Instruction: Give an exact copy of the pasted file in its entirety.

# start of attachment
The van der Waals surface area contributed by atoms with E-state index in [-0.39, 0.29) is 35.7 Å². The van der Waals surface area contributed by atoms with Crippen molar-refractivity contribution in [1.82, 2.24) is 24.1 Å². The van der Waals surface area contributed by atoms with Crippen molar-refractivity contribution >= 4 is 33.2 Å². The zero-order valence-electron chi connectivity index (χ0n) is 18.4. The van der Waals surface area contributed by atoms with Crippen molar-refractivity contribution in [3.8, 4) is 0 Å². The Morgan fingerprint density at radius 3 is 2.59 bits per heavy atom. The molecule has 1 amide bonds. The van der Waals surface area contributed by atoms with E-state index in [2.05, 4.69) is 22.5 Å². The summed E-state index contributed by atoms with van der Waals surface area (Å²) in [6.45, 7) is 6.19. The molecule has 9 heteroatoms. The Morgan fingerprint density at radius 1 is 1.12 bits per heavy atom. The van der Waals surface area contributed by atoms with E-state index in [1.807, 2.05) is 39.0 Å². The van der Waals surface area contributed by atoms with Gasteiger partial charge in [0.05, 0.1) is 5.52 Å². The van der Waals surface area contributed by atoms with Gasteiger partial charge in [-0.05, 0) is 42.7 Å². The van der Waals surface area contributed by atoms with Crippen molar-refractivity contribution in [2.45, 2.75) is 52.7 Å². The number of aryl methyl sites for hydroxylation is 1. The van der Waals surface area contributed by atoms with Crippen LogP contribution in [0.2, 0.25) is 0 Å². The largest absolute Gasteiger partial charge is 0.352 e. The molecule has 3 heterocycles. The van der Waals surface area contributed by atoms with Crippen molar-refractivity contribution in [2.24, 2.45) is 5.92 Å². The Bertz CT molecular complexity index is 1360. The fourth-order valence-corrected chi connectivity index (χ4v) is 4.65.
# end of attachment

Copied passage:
The van der Waals surface area contributed by atoms with E-state index in [-0.39, 0.29) is 35.7 Å². The van der Waals surface area contributed by atoms with Crippen molar-refractivity contribution in [1.82, 2.24) is 24.1 Å². The van der Waals surface area contributed by atoms with Crippen molar-refractivity contribution >= 4 is 33.2 Å². The zero-order valence-electron chi connectivity index (χ0n) is 18.4. The van der Waals surface area contributed by atoms with Crippen molar-refractivity contribution in [3.8, 4) is 0 Å². The Morgan fingerprint density at radius 3 is 2.59 bits per heavy atom. The molecule has 1 amide bonds. The van der Waals surface area contributed by atoms with E-state index in [2.05, 4.69) is 22.5 Å². The summed E-state index contributed by atoms with van der Waals surface area (Å²) in [6.45, 7) is 6.19. The molecule has 9 heteroatoms. The Morgan fingerprint density at radius 1 is 1.12 bits per heavy atom. The van der Waals surface area contributed by atoms with E-state index in [1.807, 2.05) is 39.0 Å². The van der Waals surface area contributed by atoms with Gasteiger partial charge in [0.05, 0.1) is 5.52 Å². The van der Waals surface area contributed by atoms with Gasteiger partial charge in [-0.05, 0) is 42.7 Å². The van der Waals surface area contributed by atoms with Crippen molar-refractivity contribution in [2.45, 2.75) is 52.7 Å². The number of aryl methyl sites for hydroxylation is 1. The van der Waals surface area contributed by atoms with Crippen LogP contribution in [0.2, 0.25) is 0 Å². The largest absolute Gasteiger partial charge is 0.352 e. The molecule has 3 heterocycles. The van der Waals surface area contributed by atoms with Crippen molar-refractivity contribution in [2.24, 2.45) is 5.92 Å². The Bertz CT molecular complexity index is 1360. The fourth-order valence-corrected chi connectivity index (χ4v) is 4.65.